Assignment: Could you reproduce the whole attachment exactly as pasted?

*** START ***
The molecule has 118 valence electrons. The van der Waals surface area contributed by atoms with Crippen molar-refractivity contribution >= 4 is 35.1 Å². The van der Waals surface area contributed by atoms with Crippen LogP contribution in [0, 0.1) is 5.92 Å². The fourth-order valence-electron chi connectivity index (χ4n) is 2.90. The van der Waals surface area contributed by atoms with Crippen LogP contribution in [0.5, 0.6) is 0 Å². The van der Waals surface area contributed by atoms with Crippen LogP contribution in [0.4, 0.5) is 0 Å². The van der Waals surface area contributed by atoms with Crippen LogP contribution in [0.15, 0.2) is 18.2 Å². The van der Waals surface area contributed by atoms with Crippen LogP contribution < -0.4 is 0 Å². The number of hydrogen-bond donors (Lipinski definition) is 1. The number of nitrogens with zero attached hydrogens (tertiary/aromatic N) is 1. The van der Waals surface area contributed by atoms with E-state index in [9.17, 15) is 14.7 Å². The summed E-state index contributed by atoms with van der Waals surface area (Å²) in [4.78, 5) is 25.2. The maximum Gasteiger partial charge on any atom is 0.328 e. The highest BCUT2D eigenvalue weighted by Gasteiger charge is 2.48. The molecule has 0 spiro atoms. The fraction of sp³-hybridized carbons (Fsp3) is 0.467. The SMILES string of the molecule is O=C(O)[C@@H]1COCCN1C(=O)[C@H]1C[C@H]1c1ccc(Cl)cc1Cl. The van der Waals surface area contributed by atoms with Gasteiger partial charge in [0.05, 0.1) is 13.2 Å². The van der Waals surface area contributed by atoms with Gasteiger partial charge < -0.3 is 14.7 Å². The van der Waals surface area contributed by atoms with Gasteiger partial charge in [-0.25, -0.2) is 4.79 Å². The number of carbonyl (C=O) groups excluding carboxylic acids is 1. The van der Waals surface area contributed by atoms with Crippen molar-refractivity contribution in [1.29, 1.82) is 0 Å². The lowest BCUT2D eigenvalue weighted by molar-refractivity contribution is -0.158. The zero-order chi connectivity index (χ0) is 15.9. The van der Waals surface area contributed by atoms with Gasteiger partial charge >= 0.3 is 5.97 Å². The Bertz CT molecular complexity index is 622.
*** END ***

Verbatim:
The molecule has 118 valence electrons. The van der Waals surface area contributed by atoms with Crippen molar-refractivity contribution >= 4 is 35.1 Å². The van der Waals surface area contributed by atoms with Crippen LogP contribution in [0, 0.1) is 5.92 Å². The fourth-order valence-electron chi connectivity index (χ4n) is 2.90. The van der Waals surface area contributed by atoms with Crippen LogP contribution in [0.5, 0.6) is 0 Å². The van der Waals surface area contributed by atoms with Crippen LogP contribution in [0.4, 0.5) is 0 Å². The van der Waals surface area contributed by atoms with Crippen LogP contribution in [0.15, 0.2) is 18.2 Å². The van der Waals surface area contributed by atoms with Crippen LogP contribution < -0.4 is 0 Å². The number of hydrogen-bond donors (Lipinski definition) is 1. The number of nitrogens with zero attached hydrogens (tertiary/aromatic N) is 1. The van der Waals surface area contributed by atoms with E-state index in [9.17, 15) is 14.7 Å². The summed E-state index contributed by atoms with van der Waals surface area (Å²) in [4.78, 5) is 25.2. The maximum Gasteiger partial charge on any atom is 0.328 e. The highest BCUT2D eigenvalue weighted by Gasteiger charge is 2.48. The molecule has 0 spiro atoms. The fraction of sp³-hybridized carbons (Fsp3) is 0.467. The SMILES string of the molecule is O=C(O)[C@@H]1COCCN1C(=O)[C@H]1C[C@H]1c1ccc(Cl)cc1Cl. The van der Waals surface area contributed by atoms with Gasteiger partial charge in [0.05, 0.1) is 13.2 Å². The van der Waals surface area contributed by atoms with Gasteiger partial charge < -0.3 is 14.7 Å². The van der Waals surface area contributed by atoms with Gasteiger partial charge in [-0.25, -0.2) is 4.79 Å². The number of carbonyl (C=O) groups excluding carboxylic acids is 1. The van der Waals surface area contributed by atoms with Crippen molar-refractivity contribution in [1.29, 1.82) is 0 Å². The lowest BCUT2D eigenvalue weighted by molar-refractivity contribution is -0.158. The zero-order chi connectivity index (χ0) is 15.9. The van der Waals surface area contributed by atoms with Gasteiger partial charge >= 0.3 is 5.97 Å². The Bertz CT molecular complexity index is 622.